Event Time

In this section you will learn about writing time-aware Flink programs. Please take a look at Timely Stream Processing to learn about the concepts behind timely stream processing.

For information about how to use time in Flink programs refer to windowing and ProcessFunction.

Setting a Time Characteristic

The first part of a Flink DataStream program usually sets the base time characteristic. That setting defines how data stream sources behave (for example, whether they will assign timestamps), and what notion of time should be used by window operations like KeyedStream.timeWindow(Time.seconds(30)).

The following example shows a Flink program that aggregates events in hourly time windows. The behavior of the windows adapts with the time characteristic.

final StreamExecutionEnvironment env = StreamExecutionEnvironment.getExecutionEnvironment();

env.setStreamTimeCharacteristic(TimeCharacteristic.ProcessingTime);

// alternatively:
// env.setStreamTimeCharacteristic(TimeCharacteristic.IngestionTime);
// env.setStreamTimeCharacteristic(TimeCharacteristic.EventTime);

DataStream<MyEvent> stream = env.addSource(new FlinkKafkaConsumer010<MyEvent>(topic, schema, props));

stream
    .keyBy( (event) -> event.getUser() )
    .timeWindow(Time.hours(1))
    .reduce( (a, b) -> a.add(b) )
    .addSink(...);
val env = StreamExecutionEnvironment.getExecutionEnvironment

env.setStreamTimeCharacteristic(TimeCharacteristic.ProcessingTime)

// alternatively:
// env.setStreamTimeCharacteristic(TimeCharacteristic.IngestionTime)
// env.setStreamTimeCharacteristic(TimeCharacteristic.EventTime)

val stream: DataStream[MyEvent] = env.addSource(new FlinkKafkaConsumer010[MyEvent](topic, schema, props))

stream
    .keyBy( _.getUser )
    .timeWindow(Time.hours(1))
    .reduce( (a, b) => a.add(b) )
    .addSink(...)
env = StreamExecutionEnvironment.get_execution_environment()

env.set_stream_time_characteristic(TimeCharacteristic.EventTime)

# alternatively:
# env.set_stream_time_characteristic(TimeCharacteristic.IngestionTime)
# env.set_stream_time_characteristic(TimeCharacteristic.ProcessingTime)

Note that in order to run this example in event time, the program needs to either use sources that directly define event time for the data and emit watermarks themselves, or the program must inject a Timestamp Assigner & Watermark Generator after the sources. Those functions describe how to access the event timestamps, and what degree of out-of-orderness the event stream exhibits.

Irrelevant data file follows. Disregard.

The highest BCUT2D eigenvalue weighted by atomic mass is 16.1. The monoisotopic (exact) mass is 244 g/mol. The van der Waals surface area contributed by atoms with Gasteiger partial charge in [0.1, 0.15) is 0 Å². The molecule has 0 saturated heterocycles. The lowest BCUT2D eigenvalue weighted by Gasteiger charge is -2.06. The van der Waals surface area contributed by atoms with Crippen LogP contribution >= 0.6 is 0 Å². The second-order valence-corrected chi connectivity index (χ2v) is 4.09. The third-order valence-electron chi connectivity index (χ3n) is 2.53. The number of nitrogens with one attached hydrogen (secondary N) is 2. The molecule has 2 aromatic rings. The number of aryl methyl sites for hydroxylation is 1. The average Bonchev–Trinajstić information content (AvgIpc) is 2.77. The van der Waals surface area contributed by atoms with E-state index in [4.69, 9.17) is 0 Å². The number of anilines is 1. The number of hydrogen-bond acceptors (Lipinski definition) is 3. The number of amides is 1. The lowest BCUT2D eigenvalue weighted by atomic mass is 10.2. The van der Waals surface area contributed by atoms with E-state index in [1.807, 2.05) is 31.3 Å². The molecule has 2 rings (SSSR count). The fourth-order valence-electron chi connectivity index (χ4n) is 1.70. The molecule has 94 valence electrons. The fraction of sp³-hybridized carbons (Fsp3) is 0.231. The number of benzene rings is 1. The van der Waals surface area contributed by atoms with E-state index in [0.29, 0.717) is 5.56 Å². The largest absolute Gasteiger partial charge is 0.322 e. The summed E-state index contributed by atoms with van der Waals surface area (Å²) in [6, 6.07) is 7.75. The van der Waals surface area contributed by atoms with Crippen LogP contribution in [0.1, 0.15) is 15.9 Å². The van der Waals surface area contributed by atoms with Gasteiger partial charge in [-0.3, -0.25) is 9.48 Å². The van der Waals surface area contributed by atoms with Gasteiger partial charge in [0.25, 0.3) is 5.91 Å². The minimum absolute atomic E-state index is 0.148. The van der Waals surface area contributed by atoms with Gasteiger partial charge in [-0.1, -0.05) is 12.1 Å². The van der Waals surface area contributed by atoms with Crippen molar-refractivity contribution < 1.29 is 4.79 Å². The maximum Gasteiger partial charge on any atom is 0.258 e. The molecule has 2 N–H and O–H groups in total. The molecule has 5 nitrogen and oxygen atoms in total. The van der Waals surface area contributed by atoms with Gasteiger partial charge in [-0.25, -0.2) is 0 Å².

The section below describes the general mechanism behind timestamps and watermarks. For a guide on how to use timestamp assignment and watermark generation in the Flink DataStream API, please refer to Generating Timestamps / Watermarks.

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Idling sources

Currently, with pure event time watermarks generators, watermarks can not progress if there are no elements to be processed. That means in case of gap in the incoming data, event time will not progress and for example the window operator will not be triggered and thus existing windows will not be able to produce any output data.

To circumvent this one can use periodic watermark assigners that don’t only assign based on element timestamps. An example solution could be an assigner that switches to using current processing time as the time basis after not observing new events for a while.

Sources can be marked as idle using SourceFunction.SourceContext#markAsTemporarilyIdle. For details please refer to the Javadoc of this method as well as StreamStatus.

Debugging Watermarks

Please refer to the Debugging Windows & Event Time section for debugging watermarks at runtime.

How operators are processing watermarks

As a general rule, operators are required to completely process a given watermark before forwarding it downstream. For example, WindowOperator will first evaluate which windows should be fired, and only after producing all of the output triggered by the watermark will the watermark itself be sent downstream. In other words, all elements produced due to occurrence of a watermark will be emitted before the watermark.

The same rule applies to TwoInputStreamOperator. However, in this case the current watermark of the operator is defined as the minimum of both of its inputs.

The details of this behavior are defined by the implementations of the OneInputStreamOperator#processWatermark, TwoInputStreamOperator#processWatermark1 and TwoInputStreamOperator#processWatermark2 methods.

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